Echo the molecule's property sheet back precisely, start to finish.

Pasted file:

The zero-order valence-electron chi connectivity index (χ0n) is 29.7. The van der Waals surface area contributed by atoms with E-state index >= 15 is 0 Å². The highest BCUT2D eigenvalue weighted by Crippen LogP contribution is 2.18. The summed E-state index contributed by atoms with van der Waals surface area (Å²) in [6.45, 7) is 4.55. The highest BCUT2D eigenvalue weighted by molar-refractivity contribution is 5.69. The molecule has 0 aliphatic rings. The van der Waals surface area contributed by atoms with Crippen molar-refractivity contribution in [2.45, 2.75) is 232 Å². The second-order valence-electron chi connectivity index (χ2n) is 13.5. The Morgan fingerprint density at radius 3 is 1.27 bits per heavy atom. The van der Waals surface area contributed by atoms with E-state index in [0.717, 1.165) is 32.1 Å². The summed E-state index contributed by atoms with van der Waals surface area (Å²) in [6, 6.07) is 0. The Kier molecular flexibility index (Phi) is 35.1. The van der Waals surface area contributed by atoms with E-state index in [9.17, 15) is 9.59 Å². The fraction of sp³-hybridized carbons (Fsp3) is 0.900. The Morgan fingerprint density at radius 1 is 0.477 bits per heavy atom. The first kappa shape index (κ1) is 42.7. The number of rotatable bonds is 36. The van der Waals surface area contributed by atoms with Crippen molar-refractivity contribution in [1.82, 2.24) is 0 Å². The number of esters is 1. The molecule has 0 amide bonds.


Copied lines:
The zero-order valence-electron chi connectivity index (χ0n) is 29.7. The van der Waals surface area contributed by atoms with E-state index >= 15 is 0 Å². The highest BCUT2D eigenvalue weighted by Crippen LogP contribution is 2.18. The summed E-state index contributed by atoms with van der Waals surface area (Å²) in [6.45, 7) is 4.55. The highest BCUT2D eigenvalue weighted by molar-refractivity contribution is 5.69. The molecule has 0 aliphatic rings. The van der Waals surface area contributed by atoms with Crippen molar-refractivity contribution in [2.45, 2.75) is 232 Å². The second-order valence-electron chi connectivity index (χ2n) is 13.5. The Morgan fingerprint density at radius 3 is 1.27 bits per heavy atom. The van der Waals surface area contributed by atoms with E-state index in [0.717, 1.165) is 32.1 Å². The summed E-state index contributed by atoms with van der Waals surface area (Å²) in [6, 6.07) is 0. The Kier molecular flexibility index (Phi) is 35.1. The van der Waals surface area contributed by atoms with E-state index in [9.17, 15) is 9.59 Å². The fraction of sp³-hybridized carbons (Fsp3) is 0.900. The Morgan fingerprint density at radius 1 is 0.477 bits per heavy atom. The first kappa shape index (κ1) is 42.7. The number of rotatable bonds is 36. The van der Waals surface area contributed by atoms with Crippen molar-refractivity contribution in [1.82, 2.24) is 0 Å². The number of esters is 1. The molecule has 0 amide bonds.